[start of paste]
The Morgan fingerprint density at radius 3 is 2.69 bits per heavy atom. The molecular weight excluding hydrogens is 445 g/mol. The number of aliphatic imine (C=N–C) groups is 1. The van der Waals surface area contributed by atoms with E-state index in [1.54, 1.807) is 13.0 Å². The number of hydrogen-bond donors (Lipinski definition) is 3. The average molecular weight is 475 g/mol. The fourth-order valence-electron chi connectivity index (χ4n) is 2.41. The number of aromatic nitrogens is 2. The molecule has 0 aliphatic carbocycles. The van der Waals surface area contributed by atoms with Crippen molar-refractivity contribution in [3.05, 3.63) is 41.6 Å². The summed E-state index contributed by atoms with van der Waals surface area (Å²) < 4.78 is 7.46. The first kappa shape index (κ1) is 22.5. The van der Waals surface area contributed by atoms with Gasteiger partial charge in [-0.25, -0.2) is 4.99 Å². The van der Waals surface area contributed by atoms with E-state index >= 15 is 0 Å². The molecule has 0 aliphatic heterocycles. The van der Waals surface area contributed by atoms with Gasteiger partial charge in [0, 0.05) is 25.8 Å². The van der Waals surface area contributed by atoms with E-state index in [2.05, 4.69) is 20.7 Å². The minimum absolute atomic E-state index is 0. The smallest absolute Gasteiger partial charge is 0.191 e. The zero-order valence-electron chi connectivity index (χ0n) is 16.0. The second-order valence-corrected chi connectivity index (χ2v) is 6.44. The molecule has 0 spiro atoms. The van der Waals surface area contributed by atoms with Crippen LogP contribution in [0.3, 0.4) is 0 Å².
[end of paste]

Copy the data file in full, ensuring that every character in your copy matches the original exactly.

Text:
The Morgan fingerprint density at radius 3 is 2.69 bits per heavy atom. The molecular weight excluding hydrogens is 445 g/mol. The number of aliphatic imine (C=N–C) groups is 1. The van der Waals surface area contributed by atoms with E-state index in [1.54, 1.807) is 13.0 Å². The number of hydrogen-bond donors (Lipinski definition) is 3. The average molecular weight is 475 g/mol. The fourth-order valence-electron chi connectivity index (χ4n) is 2.41. The number of aromatic nitrogens is 2. The molecule has 0 aliphatic carbocycles. The van der Waals surface area contributed by atoms with Crippen molar-refractivity contribution in [3.05, 3.63) is 41.6 Å². The summed E-state index contributed by atoms with van der Waals surface area (Å²) < 4.78 is 7.46. The first kappa shape index (κ1) is 22.5. The van der Waals surface area contributed by atoms with Gasteiger partial charge in [-0.25, -0.2) is 4.99 Å². The van der Waals surface area contributed by atoms with E-state index >= 15 is 0 Å². The molecule has 0 aliphatic heterocycles. The van der Waals surface area contributed by atoms with Gasteiger partial charge in [0, 0.05) is 25.8 Å². The van der Waals surface area contributed by atoms with E-state index in [2.05, 4.69) is 20.7 Å². The minimum absolute atomic E-state index is 0. The smallest absolute Gasteiger partial charge is 0.191 e. The zero-order valence-electron chi connectivity index (χ0n) is 16.0. The second-order valence-corrected chi connectivity index (χ2v) is 6.44. The molecule has 0 spiro atoms. The van der Waals surface area contributed by atoms with Crippen LogP contribution in [0.3, 0.4) is 0 Å².